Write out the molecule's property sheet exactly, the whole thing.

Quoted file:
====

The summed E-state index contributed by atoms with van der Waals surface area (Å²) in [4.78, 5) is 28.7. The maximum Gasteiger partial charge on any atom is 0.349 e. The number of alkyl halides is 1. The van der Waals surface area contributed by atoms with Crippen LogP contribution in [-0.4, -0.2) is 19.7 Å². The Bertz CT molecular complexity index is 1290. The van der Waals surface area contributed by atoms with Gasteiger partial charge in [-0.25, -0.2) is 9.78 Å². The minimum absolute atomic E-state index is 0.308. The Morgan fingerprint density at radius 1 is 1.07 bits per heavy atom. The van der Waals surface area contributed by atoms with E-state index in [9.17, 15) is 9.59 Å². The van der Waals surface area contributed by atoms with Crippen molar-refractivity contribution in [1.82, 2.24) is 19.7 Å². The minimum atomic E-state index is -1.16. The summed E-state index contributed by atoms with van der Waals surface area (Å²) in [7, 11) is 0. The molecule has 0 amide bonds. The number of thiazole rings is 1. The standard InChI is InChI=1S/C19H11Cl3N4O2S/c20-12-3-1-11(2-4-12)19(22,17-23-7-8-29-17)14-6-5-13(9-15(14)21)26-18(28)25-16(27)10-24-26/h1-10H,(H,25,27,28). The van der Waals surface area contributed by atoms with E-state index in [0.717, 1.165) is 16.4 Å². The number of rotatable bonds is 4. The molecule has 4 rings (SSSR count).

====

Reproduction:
The summed E-state index contributed by atoms with van der Waals surface area (Å²) in [4.78, 5) is 28.7. The maximum Gasteiger partial charge on any atom is 0.349 e. The number of alkyl halides is 1. The van der Waals surface area contributed by atoms with Crippen LogP contribution in [-0.4, -0.2) is 19.7 Å². The Bertz CT molecular complexity index is 1290. The van der Waals surface area contributed by atoms with Gasteiger partial charge in [-0.25, -0.2) is 9.78 Å². The minimum absolute atomic E-state index is 0.308. The Morgan fingerprint density at radius 1 is 1.07 bits per heavy atom. The van der Waals surface area contributed by atoms with E-state index in [9.17, 15) is 9.59 Å². The van der Waals surface area contributed by atoms with Crippen molar-refractivity contribution in [1.82, 2.24) is 19.7 Å². The minimum atomic E-state index is -1.16. The summed E-state index contributed by atoms with van der Waals surface area (Å²) in [7, 11) is 0. The molecule has 0 amide bonds. The number of thiazole rings is 1. The standard InChI is InChI=1S/C19H11Cl3N4O2S/c20-12-3-1-11(2-4-12)19(22,17-23-7-8-29-17)14-6-5-13(9-15(14)21)26-18(28)25-16(27)10-24-26/h1-10H,(H,25,27,28). The van der Waals surface area contributed by atoms with E-state index in [0.717, 1.165) is 16.4 Å². The number of rotatable bonds is 4. The molecule has 4 rings (SSSR count).